It wasn’t until after I remarried, having reconnected with my very best childhood friend, my first “boyfriend” who came back into my life just as my first marriage was ending, that I finally learned the power of what WE can do together, rather than what I can do. Those first few years he spent working on that chip on my shoulder, gentling me in the way one would do a stubborn horse, encouraging me not only to chase my dreams, but joining me in the pursuit, helping me to improve my terribly stunted life skills and allowing me the space to grow into the person I was meant to be. All the while, he lent his energy to mine, and we spent every day striving towards our shared dreams. Two being infinitely greater than one, we prospered.


Then I got my first Volkswagen. Rather, I was gifted my first Volkswagen by my father-in-law, who was just so tickled that his son and I had finally gotten together after all those years apart. He’d long held this vision that one of his boys would marry one of the Pearson girls, and it finally happened. So, after casually asking me what my dream car was, he bought it for me, and towed it from Florida to Texas to deliver it personally. A red, convertible, 1974 Karmann Ghia became the major catalyst for change in my life from the “I” to the “We”.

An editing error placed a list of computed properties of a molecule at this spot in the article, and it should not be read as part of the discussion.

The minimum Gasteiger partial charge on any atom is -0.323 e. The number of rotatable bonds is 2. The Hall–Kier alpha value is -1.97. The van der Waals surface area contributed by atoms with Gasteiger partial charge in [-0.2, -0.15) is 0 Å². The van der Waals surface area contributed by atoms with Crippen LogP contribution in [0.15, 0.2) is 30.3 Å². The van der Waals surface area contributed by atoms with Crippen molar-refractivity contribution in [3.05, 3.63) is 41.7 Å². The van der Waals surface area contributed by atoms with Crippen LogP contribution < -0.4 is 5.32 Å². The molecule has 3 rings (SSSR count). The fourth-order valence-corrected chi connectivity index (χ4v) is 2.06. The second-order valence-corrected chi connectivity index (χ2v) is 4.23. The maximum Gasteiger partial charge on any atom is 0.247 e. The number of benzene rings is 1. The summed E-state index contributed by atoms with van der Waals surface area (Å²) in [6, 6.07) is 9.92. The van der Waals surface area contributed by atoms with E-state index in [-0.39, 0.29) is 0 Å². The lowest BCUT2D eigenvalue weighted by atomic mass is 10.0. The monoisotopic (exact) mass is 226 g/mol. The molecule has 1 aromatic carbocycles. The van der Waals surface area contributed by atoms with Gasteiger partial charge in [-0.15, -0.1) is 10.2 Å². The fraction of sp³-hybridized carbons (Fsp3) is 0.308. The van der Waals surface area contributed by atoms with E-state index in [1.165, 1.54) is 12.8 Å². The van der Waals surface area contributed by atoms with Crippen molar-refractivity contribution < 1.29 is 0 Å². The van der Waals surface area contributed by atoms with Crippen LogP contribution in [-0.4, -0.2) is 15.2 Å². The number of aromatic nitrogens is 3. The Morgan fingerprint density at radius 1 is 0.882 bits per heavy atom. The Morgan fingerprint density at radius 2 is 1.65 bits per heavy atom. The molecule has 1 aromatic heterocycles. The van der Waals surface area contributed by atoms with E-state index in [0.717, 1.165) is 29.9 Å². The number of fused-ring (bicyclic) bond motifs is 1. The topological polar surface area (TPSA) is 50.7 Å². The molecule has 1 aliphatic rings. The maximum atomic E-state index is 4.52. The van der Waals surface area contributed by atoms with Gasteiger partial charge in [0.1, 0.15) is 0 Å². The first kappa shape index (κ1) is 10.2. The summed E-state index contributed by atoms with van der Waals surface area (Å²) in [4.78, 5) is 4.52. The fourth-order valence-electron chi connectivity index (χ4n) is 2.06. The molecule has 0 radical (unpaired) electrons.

I drove that derelict car around with a smile, despite its breaking down every so often, needing a replacement coil, a fuel pump, some gas, the list of mishaps and failures went on and on and on. Each rescue came at the hands of one of the members of our growing VW community, complete strangers coming together to help us as many times as we came to rescue them.  We traded parts, time and stories as we all labored together, building our cars and furthering our dreams collectively. VW Work Days became a regular occurrence, where members would come together to work on whatever project was needed – a brake job, a tune-up, some upholstery work – all of us learning together how to care for and restore our precious relics. Family events were celebrated, tragedies were grieved, and we all did it together, in community. Our Work Days were almost like a good, old fashioned barn-raising – every person in attendance had a purpose, whether it was to help, or to learn, to be comedic relief or wisdom. There were those who were there to cook, and some who would “hold my coffee” (yes, that was a thing) when I needed to put my tiny girl hands into a space that the guys could not. So many strong hands to lift an engine, stretch upholstery, or break a bolt loose, so many smaller, softer hands to sand bodywork, or put things together but not break them. It was during those years that I learned joy can’t be bought, but it can be built with many hands.